Read full details here…

A social media friend of this blog, Ballet Master Jonathon Levy has written an interesting article on LinkedIn in which he explores “Concepts about Training – realities and absurdities”

What is accepted is not always efficient. So how do we get ourselves, and others, to higher levels of efficiency without placing them, or ourselves, under more pressure than it is worth to achieve?

This article touches on aspects of dancer motivation and is relevant to this blog’s  focus. You can find the article here. If you have comments that are relevant to this blog, feel free to comment here as well as on Jonathon’s article.

Hi, I am Mike and I am pursuing anthropology as an interest in my retirement. In September 2011 I started this blog and have been calling it a research blog. The purpose was to engage with professional ballet dancers and ballet companies to get a feel for developing a useful research question and potentially find contacts to make proposals to for research fieldwork before enrolling in a research degree. With the passing of time I have discovered a lot more about ballet dancers but have also come to the realisation that doing a research degree at my age is just not going to happen. As a result, my blog has become largely inactive. One of the problems I have wrestled with is the fact that many people seem to read the blog but very few comment. I have invited guest posters from the field of dance who have authored for me with some small success. I am now in the process of looking at how this blog may look going forward; how to engage with its intended audience; and how to find motivation to write more and relevant posts.

cheers… Mike

Catherine Tully (see link below) has asked me to promote a new resource for dancers. I am happy to post this information.

Who are we?

Nichelle Suzanne – from Dance Advantage

Catherine Tully – from 4dancers

Lauren Warnecke — from ArtIntercepts

Maria Hanley – from Maria’s Movers

Tiffany Kadani Braniff – from Dancing Branflake

Here’s the link to the purchase page: http://www.danceadvantage.net/start-a-dance-blog/

And some info about the resource:

We are dancers who started dance blogging when there were no examples to look to. We learned things the hard way. We persevered through writing ruts and technical blunders and have significantly grown our readership, our web presence, and our connections.

Getting a blog, writing stuff, and figuring it all out as you go along like we did takes a lot of time. We know you don’t have time to waste.

So let us give you what you need to get started right now…

We want to help you make decisions about your blog without all the trial and error. So we’ve written a guide to starting your dance blog.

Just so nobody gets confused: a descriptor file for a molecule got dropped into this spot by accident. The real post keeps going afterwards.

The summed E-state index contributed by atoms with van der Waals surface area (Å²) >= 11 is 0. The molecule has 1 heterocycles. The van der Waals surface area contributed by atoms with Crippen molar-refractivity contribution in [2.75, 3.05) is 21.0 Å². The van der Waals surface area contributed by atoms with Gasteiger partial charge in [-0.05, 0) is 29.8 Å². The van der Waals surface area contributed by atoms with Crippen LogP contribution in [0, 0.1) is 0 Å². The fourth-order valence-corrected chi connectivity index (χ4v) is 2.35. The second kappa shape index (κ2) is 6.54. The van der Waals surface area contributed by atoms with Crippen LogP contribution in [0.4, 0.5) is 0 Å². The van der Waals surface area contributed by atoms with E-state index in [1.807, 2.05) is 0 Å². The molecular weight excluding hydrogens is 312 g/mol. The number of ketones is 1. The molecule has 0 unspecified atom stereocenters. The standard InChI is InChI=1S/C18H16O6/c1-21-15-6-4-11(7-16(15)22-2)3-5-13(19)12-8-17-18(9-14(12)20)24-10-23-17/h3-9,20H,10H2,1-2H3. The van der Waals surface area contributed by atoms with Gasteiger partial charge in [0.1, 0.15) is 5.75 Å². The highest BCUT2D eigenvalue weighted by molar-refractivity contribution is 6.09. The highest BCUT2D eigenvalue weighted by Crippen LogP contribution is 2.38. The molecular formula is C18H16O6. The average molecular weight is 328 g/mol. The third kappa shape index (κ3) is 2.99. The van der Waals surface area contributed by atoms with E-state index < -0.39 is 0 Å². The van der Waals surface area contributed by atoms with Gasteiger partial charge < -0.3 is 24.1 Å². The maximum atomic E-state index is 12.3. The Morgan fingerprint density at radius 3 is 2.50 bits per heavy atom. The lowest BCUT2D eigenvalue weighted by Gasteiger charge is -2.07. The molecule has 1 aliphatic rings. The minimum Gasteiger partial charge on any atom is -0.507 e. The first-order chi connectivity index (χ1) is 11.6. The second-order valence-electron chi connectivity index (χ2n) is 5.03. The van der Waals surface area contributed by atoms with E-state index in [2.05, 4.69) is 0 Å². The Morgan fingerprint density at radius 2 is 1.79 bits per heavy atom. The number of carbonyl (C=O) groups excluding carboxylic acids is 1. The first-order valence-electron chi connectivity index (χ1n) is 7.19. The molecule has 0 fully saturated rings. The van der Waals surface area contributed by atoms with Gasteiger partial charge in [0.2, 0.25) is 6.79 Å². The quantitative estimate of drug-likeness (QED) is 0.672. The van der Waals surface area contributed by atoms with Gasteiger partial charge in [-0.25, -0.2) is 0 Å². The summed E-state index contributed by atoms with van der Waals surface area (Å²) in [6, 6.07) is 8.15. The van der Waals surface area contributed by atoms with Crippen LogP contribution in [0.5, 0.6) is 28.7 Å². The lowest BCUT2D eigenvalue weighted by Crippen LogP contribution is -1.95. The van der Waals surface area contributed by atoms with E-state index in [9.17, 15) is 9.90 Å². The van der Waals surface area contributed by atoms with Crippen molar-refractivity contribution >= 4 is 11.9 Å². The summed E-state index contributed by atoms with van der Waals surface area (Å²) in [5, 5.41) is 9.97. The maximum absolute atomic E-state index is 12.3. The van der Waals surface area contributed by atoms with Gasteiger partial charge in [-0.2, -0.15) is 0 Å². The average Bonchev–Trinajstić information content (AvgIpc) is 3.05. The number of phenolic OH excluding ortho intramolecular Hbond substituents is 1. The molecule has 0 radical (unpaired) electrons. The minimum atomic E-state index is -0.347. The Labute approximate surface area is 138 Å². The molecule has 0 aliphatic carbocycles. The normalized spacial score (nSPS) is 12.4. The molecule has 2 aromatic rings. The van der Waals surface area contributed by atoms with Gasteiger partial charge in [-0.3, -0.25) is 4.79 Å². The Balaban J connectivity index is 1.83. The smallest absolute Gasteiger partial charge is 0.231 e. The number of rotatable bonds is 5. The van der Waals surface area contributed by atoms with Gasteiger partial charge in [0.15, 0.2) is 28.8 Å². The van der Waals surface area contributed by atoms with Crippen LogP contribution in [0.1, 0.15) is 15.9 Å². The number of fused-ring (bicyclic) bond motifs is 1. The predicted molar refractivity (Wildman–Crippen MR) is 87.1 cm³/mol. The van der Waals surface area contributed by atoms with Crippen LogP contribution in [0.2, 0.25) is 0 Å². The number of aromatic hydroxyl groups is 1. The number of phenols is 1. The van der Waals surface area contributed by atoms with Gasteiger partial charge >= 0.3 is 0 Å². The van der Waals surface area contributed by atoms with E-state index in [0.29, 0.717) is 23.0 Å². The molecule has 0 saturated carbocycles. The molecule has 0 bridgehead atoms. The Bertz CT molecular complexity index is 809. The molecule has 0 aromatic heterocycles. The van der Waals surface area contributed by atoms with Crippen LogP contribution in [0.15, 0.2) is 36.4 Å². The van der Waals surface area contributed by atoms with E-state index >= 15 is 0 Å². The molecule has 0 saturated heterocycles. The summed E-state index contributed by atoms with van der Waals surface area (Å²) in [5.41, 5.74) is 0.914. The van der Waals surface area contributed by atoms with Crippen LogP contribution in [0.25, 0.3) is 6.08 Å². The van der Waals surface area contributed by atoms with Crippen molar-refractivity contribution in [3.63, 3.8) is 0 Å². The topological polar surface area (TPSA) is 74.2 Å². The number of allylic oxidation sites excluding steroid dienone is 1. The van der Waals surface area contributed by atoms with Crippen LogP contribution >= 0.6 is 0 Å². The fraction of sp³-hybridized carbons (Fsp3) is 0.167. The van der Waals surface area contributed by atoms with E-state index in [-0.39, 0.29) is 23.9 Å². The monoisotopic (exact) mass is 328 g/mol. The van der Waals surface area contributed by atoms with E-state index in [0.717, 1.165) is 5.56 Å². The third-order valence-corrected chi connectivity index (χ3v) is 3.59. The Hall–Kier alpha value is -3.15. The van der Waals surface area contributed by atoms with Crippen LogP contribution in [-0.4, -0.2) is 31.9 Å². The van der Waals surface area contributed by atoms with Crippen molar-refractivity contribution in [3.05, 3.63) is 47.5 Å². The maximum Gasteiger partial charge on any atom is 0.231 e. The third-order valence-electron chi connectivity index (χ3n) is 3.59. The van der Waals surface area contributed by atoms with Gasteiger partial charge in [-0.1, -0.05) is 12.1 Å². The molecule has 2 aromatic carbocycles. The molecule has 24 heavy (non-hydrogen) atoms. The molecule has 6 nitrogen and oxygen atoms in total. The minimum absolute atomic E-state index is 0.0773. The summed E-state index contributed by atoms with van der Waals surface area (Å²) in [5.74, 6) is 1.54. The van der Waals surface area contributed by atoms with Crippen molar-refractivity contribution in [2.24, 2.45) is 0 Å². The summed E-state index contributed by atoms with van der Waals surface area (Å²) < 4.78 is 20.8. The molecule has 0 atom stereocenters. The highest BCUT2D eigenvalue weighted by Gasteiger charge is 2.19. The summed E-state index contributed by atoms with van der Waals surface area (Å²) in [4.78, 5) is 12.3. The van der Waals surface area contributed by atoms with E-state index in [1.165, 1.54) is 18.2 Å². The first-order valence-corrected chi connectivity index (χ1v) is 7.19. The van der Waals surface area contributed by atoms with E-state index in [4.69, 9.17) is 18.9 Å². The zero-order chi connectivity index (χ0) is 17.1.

UntitledWe’ll tell you all about…

  • Things you need to know to set up your dance blog quickly.
  • Writing better content
  • Engaging readers on and off the site
  • Getting discovered using social media and SEO basics
  • Taking those next big steps like monetization and traffic analysis

We wish we’d had this when we were starting out.

There’s really nothing to lose.

Five experienced dance bloggers will walk you through all of those first blogging questions and frustrations for just $7.75.

Even if you already have a dance blog, or have started… and stopped… and started a blog in the past, you will learn something new from this guide.

So get it and get your dance blog moving today!

Guest post by Judith Lynne Hanna, Ph.D.

Judith Lynne Hanna, Ph.D. is affiliated with the University of Maryland. Hanna’s doctorate in anthropology at Columbia University focused on dance. She has been a dance critic and written many books and articles on dance published in numerous countries where she has given guest lectures and courses.  See www.judithhanna.com for more information.

I am excited to have just learned that in December, Rowman & Littlefield will publish my new book, Dancing to Learn: The Brain’s Cognition, Emotion, and Movement and so I’m sharing the news with you.

This book evolved because I believe everyone can benefit from a new paradigm of dance for young and old alike that is grounded in the new brain sciences and integrated with knowledge in the arts, humanities, and social sciences. Dancing to Learn explains that dance is nonverbal language with similar places and education processes in the brain as verbal language, thus a powerful means of expression.  Dance is physical exercise that sparks new brain cells (neurogenesis) and neural plasticity, the brain’s amazing ability to change throughout life—I’m dancingflamenco, belly dance, jazz, and salsa!).  Moreover, dance is a means to help us cope with stress that can motivate or interfere with learning. We acquire knowledge and develop cognitively because dance bulks up the brain and, consequently, dance as an art, recreational, educational, and or therapeutic form is a good investment in the brain. The “brain that dances” is changed by it.

You may read the description, reviews, and contents here Judith Hanna Dancing to Learn Book Release

Here is an interesting look into the long day of a ballet dancer at The Australian Ballet (@TheAusBallet). Their love of dancing and performing is clearly behind their motivation. However, how does this “love” feel in the mind and bodies of the dancer?



Sensory Anthropology Meets Neuroanthropology.

2013 in review

The WordPress.com stats helper monkeys prepared a 2013 annual report for this blog.

Here’s an excerpt:

A New York City subway train holds 1,200 people. This blog was viewed about 4,300 times in 2013. If it were a NYC subway train, it would take about 4 trips to carry that many people.

Click here to see the complete report.

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